So much of this is due to the profound failure of the media and our various "experts" simply to state the basic facts here -- that it is a felony to eavesdrop on Americans without warrants and yet that is what the Bush administration did. Instead, we have self-proclaimed "experts" like the Brookings Institutions' Benjamin Wittes trying to show how smart and thoughtful and knowledgeable he is (and explicitly describing himself this way) by writing in The New Republic articles claiming that these matters are far too complicated for even the most thoughtful experts (like him) to understand, let alone the hordes of simpletons acting as though they know Bush did anything wrong here by breaking the law.
Bush-defending Beltway elites have continuously clouded what is a clear issue of lawbreaking by engaging in all sorts of ill-informed "hand-wringing" and obfuscation masquerading as angst-ridden, Serious deliberation. Hence, as always, we have had two types of opinions dominating our mainstream discourse on the issue of patently illegal eavesdropping: (1) hard-core absolute Bush apologists, and (2) those whose overriding goal is to demonstrate how reasonable and thoughtful and Serious they are by stressing how important it is to fight The Terrorists and how complex and serious and terribly difficult and therefore murky these issues are. Mike McConnell therefore knows that he can expressly admit lawbreaking and demand immunity for it because there will never be any clear voices condemning it.
In the wake of the debacle of the Democrats' FISA capitulation, many
angry Bush critics have focused on the 6-month sunset provision in order to hope that Democrats will allow this law to lapse. That will never happen. Why would it? The administration will simply use the same Terrorist fear-mongering rhetoric and Democrats will respond in exactly the same way. Why would anyone think it will be any different in six months?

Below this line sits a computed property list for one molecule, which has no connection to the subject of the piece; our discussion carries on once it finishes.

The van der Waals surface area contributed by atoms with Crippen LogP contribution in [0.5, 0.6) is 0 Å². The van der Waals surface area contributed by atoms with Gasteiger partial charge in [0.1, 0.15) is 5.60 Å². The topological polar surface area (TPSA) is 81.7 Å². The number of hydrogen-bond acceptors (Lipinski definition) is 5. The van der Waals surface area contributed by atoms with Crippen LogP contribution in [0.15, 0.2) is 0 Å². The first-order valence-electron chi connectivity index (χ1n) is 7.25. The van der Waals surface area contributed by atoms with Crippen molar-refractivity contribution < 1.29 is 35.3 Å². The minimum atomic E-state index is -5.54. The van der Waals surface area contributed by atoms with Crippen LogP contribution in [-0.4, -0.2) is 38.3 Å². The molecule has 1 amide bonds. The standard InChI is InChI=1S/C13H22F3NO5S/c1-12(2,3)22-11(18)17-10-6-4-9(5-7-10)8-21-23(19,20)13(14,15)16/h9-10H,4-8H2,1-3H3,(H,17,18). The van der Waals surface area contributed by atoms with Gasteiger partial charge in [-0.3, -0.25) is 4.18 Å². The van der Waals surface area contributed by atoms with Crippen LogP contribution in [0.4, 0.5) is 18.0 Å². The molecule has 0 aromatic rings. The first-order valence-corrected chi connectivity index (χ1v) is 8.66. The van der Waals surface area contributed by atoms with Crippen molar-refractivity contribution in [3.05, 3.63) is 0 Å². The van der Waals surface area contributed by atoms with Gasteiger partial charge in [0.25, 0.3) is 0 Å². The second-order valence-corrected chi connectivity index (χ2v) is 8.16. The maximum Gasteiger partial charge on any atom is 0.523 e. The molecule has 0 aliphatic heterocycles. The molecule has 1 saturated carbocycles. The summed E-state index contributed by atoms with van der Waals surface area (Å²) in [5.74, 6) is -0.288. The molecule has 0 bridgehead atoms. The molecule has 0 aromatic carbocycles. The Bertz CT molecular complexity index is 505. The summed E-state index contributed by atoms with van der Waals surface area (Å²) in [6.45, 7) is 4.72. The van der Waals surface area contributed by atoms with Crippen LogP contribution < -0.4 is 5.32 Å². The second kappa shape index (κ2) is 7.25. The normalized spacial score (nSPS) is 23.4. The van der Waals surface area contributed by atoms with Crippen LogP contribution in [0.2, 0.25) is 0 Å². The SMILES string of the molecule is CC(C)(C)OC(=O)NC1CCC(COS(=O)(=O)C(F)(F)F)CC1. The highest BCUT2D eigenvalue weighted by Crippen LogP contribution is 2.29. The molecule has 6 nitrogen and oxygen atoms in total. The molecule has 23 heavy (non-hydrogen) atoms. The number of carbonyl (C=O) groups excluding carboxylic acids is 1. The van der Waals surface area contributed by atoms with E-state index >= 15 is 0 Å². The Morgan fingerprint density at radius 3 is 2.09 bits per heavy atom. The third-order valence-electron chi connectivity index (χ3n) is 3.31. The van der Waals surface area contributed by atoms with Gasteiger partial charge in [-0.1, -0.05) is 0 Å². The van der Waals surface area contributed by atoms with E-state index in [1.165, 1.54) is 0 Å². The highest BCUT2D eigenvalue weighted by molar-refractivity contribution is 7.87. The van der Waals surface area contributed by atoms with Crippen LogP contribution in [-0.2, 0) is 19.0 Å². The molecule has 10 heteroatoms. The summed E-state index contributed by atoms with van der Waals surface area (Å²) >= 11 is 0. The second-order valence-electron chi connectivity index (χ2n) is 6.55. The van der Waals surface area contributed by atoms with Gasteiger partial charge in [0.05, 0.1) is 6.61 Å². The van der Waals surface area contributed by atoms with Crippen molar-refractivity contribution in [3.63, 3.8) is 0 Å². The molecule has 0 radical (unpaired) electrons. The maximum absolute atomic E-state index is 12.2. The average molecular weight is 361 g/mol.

The real open issue is not whether the Democratic Congress will un-do the damage they have done. The issue, as McConnell makes clear, is whether the Congress will submit to still further administration demands by granting retroactive immunity to all lawbreakers (governmental and private lawbreakers alike). That is plainly what the administration is after, and it is hard to have much hope that they will be denied what they seek. McConnell's comments yesterday suggested strongly that Democrats were prepared this last round to include immunity, but only requested more time to determine how best that should be done and to obtain some information they have sought about past eavesdropping ("the issue was all right, look, we don't want to work that right now, it's too hard because we want to find out about some issues of the past").
Basically, then, the administration's posture towards Congress is now this: "we have been refusing to provide you any information about what we did over the last six years, and we will provide you some of that information only on the condition that you agree to provide full immunity for the consequences of any lawbreaking." Between (a) the Democratic Congress completing its capitulation to the administration's demands by granting full immunity and (b) reversing themselves on FISA after the 6-month period elapses, it hardly requires much consideration to know which is the far more likely outcome.